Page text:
A plurality (n) of light-receiving elements are arranged in line to form an array. As shown in FIG. 7, the lead lines 7b on the blocking diode BD side are connected to a shift register SR, while the lead lines 7a on the photodiode PD side is grounded through a loading resistor R. An output terminal Tout is connected to the loading resistor R on its photodiode PD side.

The operation of reading out charges in the above conventional image sensor will be described below.

First, the photodiodes PD are scanned by the shift register SR to sequentially receive signals through the respective blocking diodes BD, so that charges are stored in the photodiodes PD.

If light is incident on a certain photodiode PD during one scan, a charge proportional to an amount of the incident light is discharged from that photodiode PD. Then, reset signals (read pulses) are sequentially applied from the shift register SR, so that charges proportional to the released charges are provided to the photodiodes PD, respectively. During this re-charging, a potential generated at the output terminal Tout by a current flowing through the loading resistor R is detected as an image signal (see Japanese Patent Application Unexamined Publication No. Sho. 58-62978).

However, in the above conventional image sensor, when a charge released from the photodiode PD in response to incident light is distributed to the capacitors inherent in the photodiode PD and the blocking diode BD, some current flows through the loading resistor R to compensate for this charge reduction in the photodiode PD. This current impairs stability of the output signal.

To overcome this problem, another type of image sensor as shown in FIG. 8 (plan view) and 9 (sectional view) was proposed. In this image sensor, a plurality of light-receiving elements are arranged in line to form a light-receiving element array, in which each element consists of a first photodiode PD1 and a second photodiode PD2 that are opposed in proximity and connected in series such that their poles of the same type are connected to each other. The first photodiode PDl and the second photodiode PD2 have such a structure that upon illumination they produce the same voltage to prevent a current from flowing outside. That is, they have the same size of the light-receiving area. One of the photodiodes PD1 and PD2 is used as the photodiode PD, and the other as the blocking diode BD. It was expected that the output signal would be stabilized.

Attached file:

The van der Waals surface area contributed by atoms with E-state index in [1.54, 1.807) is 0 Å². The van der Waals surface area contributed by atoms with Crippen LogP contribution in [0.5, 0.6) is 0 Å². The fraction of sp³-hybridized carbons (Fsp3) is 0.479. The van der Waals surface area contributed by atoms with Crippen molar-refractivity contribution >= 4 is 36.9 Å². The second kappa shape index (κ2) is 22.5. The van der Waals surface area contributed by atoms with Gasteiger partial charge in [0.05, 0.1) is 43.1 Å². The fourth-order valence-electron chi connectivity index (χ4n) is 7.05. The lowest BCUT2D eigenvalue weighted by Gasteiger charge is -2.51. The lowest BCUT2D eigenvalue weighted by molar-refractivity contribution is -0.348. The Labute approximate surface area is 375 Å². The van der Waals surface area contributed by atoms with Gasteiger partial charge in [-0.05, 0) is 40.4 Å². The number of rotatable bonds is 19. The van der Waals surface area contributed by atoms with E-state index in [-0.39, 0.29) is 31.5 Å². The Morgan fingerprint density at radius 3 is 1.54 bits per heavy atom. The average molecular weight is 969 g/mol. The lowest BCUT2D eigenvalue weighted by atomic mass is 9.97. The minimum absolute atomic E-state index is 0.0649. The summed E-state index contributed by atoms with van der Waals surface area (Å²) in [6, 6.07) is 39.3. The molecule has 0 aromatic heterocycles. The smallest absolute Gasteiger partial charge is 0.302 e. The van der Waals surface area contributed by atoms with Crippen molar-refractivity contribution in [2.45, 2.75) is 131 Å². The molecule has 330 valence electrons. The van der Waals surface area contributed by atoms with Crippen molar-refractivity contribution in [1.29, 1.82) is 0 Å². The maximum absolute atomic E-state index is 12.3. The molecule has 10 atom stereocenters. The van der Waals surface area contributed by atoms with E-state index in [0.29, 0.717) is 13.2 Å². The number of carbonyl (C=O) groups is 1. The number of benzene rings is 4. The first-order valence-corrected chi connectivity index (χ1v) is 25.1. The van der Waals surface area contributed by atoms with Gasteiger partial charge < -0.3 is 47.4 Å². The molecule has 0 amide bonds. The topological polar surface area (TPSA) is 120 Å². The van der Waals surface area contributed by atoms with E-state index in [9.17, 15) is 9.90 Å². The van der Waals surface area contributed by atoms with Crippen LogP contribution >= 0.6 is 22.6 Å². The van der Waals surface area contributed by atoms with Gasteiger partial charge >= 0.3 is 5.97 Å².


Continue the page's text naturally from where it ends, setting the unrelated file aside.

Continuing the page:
However, the above type of image sensor still has the following problem. The aluminum patterns serve to define the light-receiving areas of the photodiode PD and the blocking diode BD, and also serve as the signal read line 7a for the photodiode PD and the bias line 7b for the blocking diode BD. If, as shown in FIG. 10, the aluminum patterns are formed out of position during a photolithography process, the ratio between the light-receiving areas of the photodiode PD and the blocking diode BD is deviated from the design value (e.g., 1:1). As a result, the voltages of the diodes PD and BD when they are illuminated become unequal, that is, some current flows outside. This current impairs stability of the output signal.

SUMMARY OF THE INVENTION

The present invention has been made in view of the above circumstances. Accordingly, an object of the invention is to provide an image sensor capable of maintaining the ratio between light-receiving areas of a photodiode and a blocking diode to ensure stability of an output signal, even if aluminum-made light-shielding patterns are formed out of position.

According to the invention, in an image sensor comprising a plurality of combinations of a photodiode and a blocking diode connected in series such that their poles of the same type are connected to each other, each combination of the photodiode and the blocking diode comprises:

a common base electrode, and a pair of ohmic contact layers, a pair of photoconductive layers and a pair of transparent electrodes which are formed on the common base electrode and arranged side-by-side to extend along a particular direction;

an insulating layer covering the pair of transparent electrodes; and

two light-shielding lead lines connected to the respective transparent electrodes through holes of the insulating layer, the two leadlines being formed such that each of the two lead lines covers parts of both the transparent electrodes of the photodiode and the blocking diode to provide respective light-receiving areas thereof.

BRIEF DESCRIPTION OF THE DRAWINGS

FIG. 1 is a plan view showing a light-receiving element part of an image sensor according to an embodiment of the invention;

FIG. 2 is a sectional view taken along line A--A' in FIG. 1;

FIG. 3 is a circuit diagram of the image sensor of the embodiment;

FIG. 4 is a plan view showing a light-receiving element part of the embodiment with its aluminum patterns misplaced;